For a while, tmux would default to creating new windows (and splits) with the shell in the current working directory (CWD) of my existing pane. As of quite recently, that seems to have stopped working; now all my new shells are popping up with the CWD set to my home directory. That’s almost never where I want to be, and the CWD of the previous window is at least as good a starting point as any.

It turns out, according to this question on Stack Exchange, that the default behaviour used to be, on tmux 1.7:

  • If default-path is set on the session, set the current working directory of a new window (or split) to that directory; or

  • if default-path is unset, use the current working directory of the current window.

In tmux 1.9, the default-path option was apparently removed. It’s definitely not mentioned in the man page on my installed version (1.9a). That’s kind of a shame, because setting the default path for a session would be a useful feature (say, for example, setting it to the root of a project). Still, let’s see about making sure the new-window-related shortcuts within tmux do the right thing. Add the following to ~/.tmux.conf:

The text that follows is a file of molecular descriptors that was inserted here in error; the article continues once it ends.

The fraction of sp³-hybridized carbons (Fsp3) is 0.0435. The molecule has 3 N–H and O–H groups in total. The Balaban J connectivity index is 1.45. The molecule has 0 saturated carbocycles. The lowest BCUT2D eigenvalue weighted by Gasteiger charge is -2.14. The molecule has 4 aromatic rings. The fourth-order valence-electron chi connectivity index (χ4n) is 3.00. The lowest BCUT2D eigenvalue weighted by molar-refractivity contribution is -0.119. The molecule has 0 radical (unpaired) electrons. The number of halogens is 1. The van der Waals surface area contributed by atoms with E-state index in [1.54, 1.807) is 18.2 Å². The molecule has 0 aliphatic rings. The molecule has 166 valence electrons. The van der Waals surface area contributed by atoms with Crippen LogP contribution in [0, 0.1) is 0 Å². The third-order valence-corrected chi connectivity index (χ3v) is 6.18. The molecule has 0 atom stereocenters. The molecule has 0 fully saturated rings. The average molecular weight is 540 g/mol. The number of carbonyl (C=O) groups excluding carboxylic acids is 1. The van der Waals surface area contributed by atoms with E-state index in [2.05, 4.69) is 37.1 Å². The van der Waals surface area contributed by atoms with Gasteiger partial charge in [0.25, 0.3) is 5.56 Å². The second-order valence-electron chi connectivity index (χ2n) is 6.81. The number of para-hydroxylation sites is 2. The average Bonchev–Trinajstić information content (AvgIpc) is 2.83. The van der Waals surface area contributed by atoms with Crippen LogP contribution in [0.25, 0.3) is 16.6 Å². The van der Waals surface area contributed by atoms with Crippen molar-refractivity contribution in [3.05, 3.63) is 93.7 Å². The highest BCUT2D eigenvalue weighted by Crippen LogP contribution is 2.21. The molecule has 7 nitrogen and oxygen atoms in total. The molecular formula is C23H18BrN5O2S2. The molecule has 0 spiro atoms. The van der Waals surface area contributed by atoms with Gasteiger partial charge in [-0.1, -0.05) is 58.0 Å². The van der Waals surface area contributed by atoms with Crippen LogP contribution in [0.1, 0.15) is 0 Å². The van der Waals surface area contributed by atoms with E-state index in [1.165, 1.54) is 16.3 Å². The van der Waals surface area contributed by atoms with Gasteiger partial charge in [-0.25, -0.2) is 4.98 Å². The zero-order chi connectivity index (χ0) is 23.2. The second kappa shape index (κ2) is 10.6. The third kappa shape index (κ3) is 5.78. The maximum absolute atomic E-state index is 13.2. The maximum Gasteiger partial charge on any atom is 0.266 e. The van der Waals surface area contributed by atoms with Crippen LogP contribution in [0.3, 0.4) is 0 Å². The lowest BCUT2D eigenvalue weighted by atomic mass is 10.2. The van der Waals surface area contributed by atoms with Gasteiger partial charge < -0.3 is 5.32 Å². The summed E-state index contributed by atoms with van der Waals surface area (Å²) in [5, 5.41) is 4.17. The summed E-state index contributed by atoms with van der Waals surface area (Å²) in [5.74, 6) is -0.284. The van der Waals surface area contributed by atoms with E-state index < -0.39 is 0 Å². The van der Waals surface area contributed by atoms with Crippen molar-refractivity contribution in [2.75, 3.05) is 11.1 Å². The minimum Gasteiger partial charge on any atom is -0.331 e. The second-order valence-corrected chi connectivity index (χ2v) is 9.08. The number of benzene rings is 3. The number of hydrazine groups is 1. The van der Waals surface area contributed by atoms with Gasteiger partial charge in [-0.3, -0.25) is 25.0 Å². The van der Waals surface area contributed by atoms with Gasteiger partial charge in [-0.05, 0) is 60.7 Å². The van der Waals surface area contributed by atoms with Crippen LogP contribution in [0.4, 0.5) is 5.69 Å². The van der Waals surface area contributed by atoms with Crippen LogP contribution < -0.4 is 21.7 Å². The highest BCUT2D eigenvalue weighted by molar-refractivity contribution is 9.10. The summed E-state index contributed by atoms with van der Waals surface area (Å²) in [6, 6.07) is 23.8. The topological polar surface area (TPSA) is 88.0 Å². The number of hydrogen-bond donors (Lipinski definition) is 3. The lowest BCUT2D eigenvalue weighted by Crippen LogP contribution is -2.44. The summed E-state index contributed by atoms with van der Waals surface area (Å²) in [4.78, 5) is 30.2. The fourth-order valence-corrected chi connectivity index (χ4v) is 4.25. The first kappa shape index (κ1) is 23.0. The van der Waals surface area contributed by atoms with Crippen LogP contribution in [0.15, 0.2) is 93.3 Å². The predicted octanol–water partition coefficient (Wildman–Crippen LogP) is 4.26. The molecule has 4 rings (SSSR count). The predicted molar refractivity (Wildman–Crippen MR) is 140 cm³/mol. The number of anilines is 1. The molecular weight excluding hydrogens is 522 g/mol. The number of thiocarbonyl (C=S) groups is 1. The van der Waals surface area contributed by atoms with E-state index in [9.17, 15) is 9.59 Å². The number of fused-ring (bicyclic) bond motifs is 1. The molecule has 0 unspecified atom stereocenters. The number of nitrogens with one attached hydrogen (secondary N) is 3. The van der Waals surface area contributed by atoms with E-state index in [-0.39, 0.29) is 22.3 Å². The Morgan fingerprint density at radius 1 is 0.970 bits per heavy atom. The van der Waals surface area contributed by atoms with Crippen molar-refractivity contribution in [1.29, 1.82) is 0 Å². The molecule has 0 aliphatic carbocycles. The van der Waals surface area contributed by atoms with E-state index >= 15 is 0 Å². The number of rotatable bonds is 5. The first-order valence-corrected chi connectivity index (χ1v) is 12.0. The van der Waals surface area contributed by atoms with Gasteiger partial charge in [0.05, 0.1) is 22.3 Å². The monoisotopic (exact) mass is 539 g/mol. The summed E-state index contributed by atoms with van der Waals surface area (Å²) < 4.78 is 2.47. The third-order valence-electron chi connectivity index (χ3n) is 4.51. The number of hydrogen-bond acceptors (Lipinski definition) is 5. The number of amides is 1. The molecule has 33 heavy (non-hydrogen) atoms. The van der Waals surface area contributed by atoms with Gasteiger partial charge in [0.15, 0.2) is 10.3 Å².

# Set the current working directory based on the current pane's current
# working directory (if set; if not, use the pane's starting directory)
# when creating # new windows and splits.
bind-key c new-window -c '#{pane_current_path}'
bind-key '"' split-window -c '#{pane_current_path}'
bind-key % split-window -h -c '#{pane_current_path}'

which updates the current key bindings to use the current pane’s working directory. I’ve also updated my new-session shortcut, too:

bind-key S command-prompt "new-session -A -c '#{pane_current_path}' -s '%%'"

Much better! You can find my entire tmux configuration up on GitHub: tmux.conf. Most of the rest of the configuration is around customising the status bar.

A Sneak Peek at
The Internet

If you enjoyed this article, you might be interested in my new project, A Sneak Peek at The Internet. What happens when you enter into your web browser and hit return? A Sneak Peek at The Internet will take you on a deep dive through the network stack, from HTTP, SSL, TCP and IP, all the way down through the data link layer, back up to Facebook's data centres, and then on the return journey back to the browser.

There's more fun, excitement and peril than a Disneyland rollercoaster!